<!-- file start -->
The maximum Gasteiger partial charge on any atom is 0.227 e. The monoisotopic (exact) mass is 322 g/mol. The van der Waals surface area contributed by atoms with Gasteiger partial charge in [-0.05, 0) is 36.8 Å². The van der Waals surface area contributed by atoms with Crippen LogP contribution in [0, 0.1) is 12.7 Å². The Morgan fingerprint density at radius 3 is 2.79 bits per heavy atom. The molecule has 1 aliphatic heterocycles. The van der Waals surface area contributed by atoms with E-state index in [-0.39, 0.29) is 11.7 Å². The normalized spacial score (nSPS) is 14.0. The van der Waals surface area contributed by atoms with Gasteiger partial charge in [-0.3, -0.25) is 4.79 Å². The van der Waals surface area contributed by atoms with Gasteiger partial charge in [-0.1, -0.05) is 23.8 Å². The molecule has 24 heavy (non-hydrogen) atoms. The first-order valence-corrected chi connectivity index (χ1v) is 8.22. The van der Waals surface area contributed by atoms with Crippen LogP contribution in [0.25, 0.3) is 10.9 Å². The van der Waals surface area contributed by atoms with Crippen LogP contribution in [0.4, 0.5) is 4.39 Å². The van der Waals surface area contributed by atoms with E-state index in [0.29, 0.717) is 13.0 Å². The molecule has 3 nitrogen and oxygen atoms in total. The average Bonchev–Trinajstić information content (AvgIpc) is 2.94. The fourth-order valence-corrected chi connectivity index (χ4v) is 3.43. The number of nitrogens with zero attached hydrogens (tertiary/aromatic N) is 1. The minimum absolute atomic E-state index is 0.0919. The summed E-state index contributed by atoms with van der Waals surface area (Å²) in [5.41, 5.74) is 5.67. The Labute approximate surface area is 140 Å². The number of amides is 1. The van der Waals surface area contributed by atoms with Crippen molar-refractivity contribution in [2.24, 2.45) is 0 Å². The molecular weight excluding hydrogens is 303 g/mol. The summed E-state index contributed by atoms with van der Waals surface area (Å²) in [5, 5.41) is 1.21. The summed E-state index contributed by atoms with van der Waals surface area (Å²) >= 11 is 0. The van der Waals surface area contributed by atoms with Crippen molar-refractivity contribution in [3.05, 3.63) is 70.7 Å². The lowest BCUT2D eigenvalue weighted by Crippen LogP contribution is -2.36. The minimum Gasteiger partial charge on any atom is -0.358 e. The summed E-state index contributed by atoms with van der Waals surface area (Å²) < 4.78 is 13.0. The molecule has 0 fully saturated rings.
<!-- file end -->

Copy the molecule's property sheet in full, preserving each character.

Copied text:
The maximum Gasteiger partial charge on any atom is 0.227 e. The monoisotopic (exact) mass is 322 g/mol. The van der Waals surface area contributed by atoms with Gasteiger partial charge in [-0.05, 0) is 36.8 Å². The van der Waals surface area contributed by atoms with Crippen LogP contribution in [0, 0.1) is 12.7 Å². The Morgan fingerprint density at radius 3 is 2.79 bits per heavy atom. The molecule has 1 aliphatic heterocycles. The van der Waals surface area contributed by atoms with E-state index in [-0.39, 0.29) is 11.7 Å². The normalized spacial score (nSPS) is 14.0. The van der Waals surface area contributed by atoms with Gasteiger partial charge in [-0.3, -0.25) is 4.79 Å². The van der Waals surface area contributed by atoms with Gasteiger partial charge in [-0.1, -0.05) is 23.8 Å². The molecule has 24 heavy (non-hydrogen) atoms. The first-order valence-corrected chi connectivity index (χ1v) is 8.22. The van der Waals surface area contributed by atoms with Crippen LogP contribution in [0.25, 0.3) is 10.9 Å². The van der Waals surface area contributed by atoms with Crippen LogP contribution in [0.4, 0.5) is 4.39 Å². The van der Waals surface area contributed by atoms with E-state index in [0.29, 0.717) is 13.0 Å². The molecule has 3 nitrogen and oxygen atoms in total. The average Bonchev–Trinajstić information content (AvgIpc) is 2.94. The fourth-order valence-corrected chi connectivity index (χ4v) is 3.43. The number of nitrogens with zero attached hydrogens (tertiary/aromatic N) is 1. The minimum absolute atomic E-state index is 0.0919. The summed E-state index contributed by atoms with van der Waals surface area (Å²) in [5.41, 5.74) is 5.67. The Labute approximate surface area is 140 Å². The number of amides is 1. The van der Waals surface area contributed by atoms with Crippen molar-refractivity contribution in [2.24, 2.45) is 0 Å². The molecular weight excluding hydrogens is 303 g/mol. The summed E-state index contributed by atoms with van der Waals surface area (Å²) in [5, 5.41) is 1.21. The summed E-state index contributed by atoms with van der Waals surface area (Å²) >= 11 is 0. The van der Waals surface area contributed by atoms with Crippen molar-refractivity contribution in [3.05, 3.63) is 70.7 Å². The lowest BCUT2D eigenvalue weighted by Crippen LogP contribution is -2.36. The minimum Gasteiger partial charge on any atom is -0.358 e. The summed E-state index contributed by atoms with van der Waals surface area (Å²) < 4.78 is 13.0. The molecule has 0 fully saturated rings.